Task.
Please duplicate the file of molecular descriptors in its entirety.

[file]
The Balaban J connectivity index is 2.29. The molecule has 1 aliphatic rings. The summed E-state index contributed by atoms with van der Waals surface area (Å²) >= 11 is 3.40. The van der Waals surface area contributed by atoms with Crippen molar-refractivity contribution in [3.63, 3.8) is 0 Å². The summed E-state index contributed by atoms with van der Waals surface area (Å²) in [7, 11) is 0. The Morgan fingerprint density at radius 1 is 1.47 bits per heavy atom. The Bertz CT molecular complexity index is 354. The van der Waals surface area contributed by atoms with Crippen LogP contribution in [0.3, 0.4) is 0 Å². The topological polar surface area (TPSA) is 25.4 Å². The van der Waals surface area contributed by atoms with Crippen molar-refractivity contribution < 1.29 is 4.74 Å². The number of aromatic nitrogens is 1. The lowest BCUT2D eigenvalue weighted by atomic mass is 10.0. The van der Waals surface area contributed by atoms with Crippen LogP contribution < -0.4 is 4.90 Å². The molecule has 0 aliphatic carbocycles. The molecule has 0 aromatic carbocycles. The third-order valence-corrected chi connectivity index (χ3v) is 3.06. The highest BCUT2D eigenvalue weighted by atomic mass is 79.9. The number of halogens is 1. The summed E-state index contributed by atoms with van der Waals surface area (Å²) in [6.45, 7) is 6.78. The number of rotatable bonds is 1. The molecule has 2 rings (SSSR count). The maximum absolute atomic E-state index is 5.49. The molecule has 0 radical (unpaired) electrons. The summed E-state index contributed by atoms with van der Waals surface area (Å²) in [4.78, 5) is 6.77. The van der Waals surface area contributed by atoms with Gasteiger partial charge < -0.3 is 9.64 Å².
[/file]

The Balaban J connectivity index is 2.29. The molecule has 1 aliphatic rings. The summed E-state index contributed by atoms with van der Waals surface area (Å²) >= 11 is 3.40. The van der Waals surface area contributed by atoms with Crippen molar-refractivity contribution in [3.63, 3.8) is 0 Å². The summed E-state index contributed by atoms with van der Waals surface area (Å²) in [7, 11) is 0. The Morgan fingerprint density at radius 1 is 1.47 bits per heavy atom. The Bertz CT molecular complexity index is 354. The van der Waals surface area contributed by atoms with Crippen LogP contribution in [0.3, 0.4) is 0 Å². The topological polar surface area (TPSA) is 25.4 Å². The van der Waals surface area contributed by atoms with Crippen molar-refractivity contribution < 1.29 is 4.74 Å². The number of aromatic nitrogens is 1. The lowest BCUT2D eigenvalue weighted by atomic mass is 10.0. The van der Waals surface area contributed by atoms with Crippen LogP contribution < -0.4 is 4.90 Å². The molecule has 0 aliphatic carbocycles. The molecule has 0 aromatic carbocycles. The third-order valence-corrected chi connectivity index (χ3v) is 3.06. The highest BCUT2D eigenvalue weighted by atomic mass is 79.9. The number of halogens is 1. The summed E-state index contributed by atoms with van der Waals surface area (Å²) in [6.45, 7) is 6.78. The number of rotatable bonds is 1. The molecule has 2 rings (SSSR count). The maximum absolute atomic E-state index is 5.49. The molecule has 0 radical (unpaired) electrons. The summed E-state index contributed by atoms with van der Waals surface area (Å²) in [4.78, 5) is 6.77. The van der Waals surface area contributed by atoms with Gasteiger partial charge < -0.3 is 9.64 Å².